Tech Market WatchBy Perry Wu
I was traveling in the United States last month and was asked "What effect do bloggers have in China?" I think the answer to this question is the same as anywhere in the world: blogging affects blogging, and rarely the real world.

Much of the news we hear worldwide about the blogging phenomenon comes from mass media scared, worried, and awed by bloggers who seem to have the same ability as legit journos to produce reams of daily writing. If mass media ignored blogging, it would still exist as a viable means of communication, but blogging would instead be endlessly looped within its own cliquish world and not see the light of reality.

Yes, there are occasions where a blogger will reveal information about malfeasance at a corporation or bring our attention to faulty consumer products. But it is ridiculous to hear that bloggers have "rebelled" against a Chinese celebrity and then connect that to the real world. Bloggers rebelling against a celebrity do so only unto themselves.

Think of each blog as an individual thread within an Internet forum or BBS. If all those threads were placed within a forum, rarely would we hear about the effect that a web forum had on the real world. But because blogs have identities–they are usually tied to real people–much is made about the seemingly large effects that a blog post has on the bricks-and-mortar world.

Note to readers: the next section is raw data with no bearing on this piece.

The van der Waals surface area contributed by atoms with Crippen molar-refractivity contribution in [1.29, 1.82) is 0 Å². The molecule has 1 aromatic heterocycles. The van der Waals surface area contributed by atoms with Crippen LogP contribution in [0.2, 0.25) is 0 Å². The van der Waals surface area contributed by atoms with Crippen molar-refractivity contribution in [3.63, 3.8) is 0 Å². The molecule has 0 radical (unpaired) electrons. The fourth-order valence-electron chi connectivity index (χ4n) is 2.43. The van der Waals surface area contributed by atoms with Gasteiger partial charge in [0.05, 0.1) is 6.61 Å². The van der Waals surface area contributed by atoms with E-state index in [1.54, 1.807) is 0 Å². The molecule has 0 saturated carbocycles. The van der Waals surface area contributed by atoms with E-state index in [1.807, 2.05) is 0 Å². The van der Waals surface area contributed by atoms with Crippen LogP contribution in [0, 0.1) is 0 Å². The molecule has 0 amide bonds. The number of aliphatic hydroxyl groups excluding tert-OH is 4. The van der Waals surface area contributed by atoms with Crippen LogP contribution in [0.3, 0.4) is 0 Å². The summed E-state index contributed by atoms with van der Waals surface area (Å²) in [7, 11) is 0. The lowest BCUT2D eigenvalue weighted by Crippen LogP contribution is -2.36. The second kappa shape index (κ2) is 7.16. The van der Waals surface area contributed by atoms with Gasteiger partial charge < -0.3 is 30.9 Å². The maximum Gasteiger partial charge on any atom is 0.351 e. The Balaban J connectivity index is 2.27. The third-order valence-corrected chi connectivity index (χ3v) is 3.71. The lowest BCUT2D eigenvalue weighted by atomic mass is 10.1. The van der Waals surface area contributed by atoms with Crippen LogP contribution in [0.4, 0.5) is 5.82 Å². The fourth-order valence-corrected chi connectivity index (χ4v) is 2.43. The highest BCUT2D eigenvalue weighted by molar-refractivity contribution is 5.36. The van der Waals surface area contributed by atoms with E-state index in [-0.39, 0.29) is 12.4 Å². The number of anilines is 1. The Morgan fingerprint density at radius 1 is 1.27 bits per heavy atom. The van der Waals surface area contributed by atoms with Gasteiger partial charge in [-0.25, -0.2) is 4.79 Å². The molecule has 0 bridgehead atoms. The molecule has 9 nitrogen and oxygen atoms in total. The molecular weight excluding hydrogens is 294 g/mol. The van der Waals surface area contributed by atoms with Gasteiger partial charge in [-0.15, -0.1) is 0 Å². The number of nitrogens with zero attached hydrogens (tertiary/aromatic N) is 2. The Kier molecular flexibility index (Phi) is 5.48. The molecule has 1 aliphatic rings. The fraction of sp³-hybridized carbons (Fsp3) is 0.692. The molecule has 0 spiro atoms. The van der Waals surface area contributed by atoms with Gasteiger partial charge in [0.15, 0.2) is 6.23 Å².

I was listening to the radio about how a political fight erupted this week between bloggers in America. This is news?! Bloggers affect bloggers, but not my mother in America who only goes to the websites of legit news organizations and watches network news programs.

It is a misunderstanding of the social life of media and a simplification to believe that blogging, or even the Internet, is a tool for effectual changing of lives. Like most media, blogs preach to the converted, and their lack of diversity does nothing to improve their chances that they will ever raise themselves from their insular world.

Is blogging important in China? Absolutely. But blogging is not (yet) important to China. Most people in China do not blog and do not view blogs. Yes, there are self-serving statistics from web companies showing that up to 25% of Chinese Internet users have blogs, but that is a dubious figure. With syndication features like XML-based RSS, blogs seem to be open to the world, but they are instead insular and cater to people of the same stripe.

I do not think that blogs have much effect in China, except to provide innovative outlets for people to write.

About the author:
Perry Wu is a writer and correspondent for and can be reached here at the site. Perry Wu does not hold any positions, long or short, on any of the Chinese or American company securities mentioned in this article.


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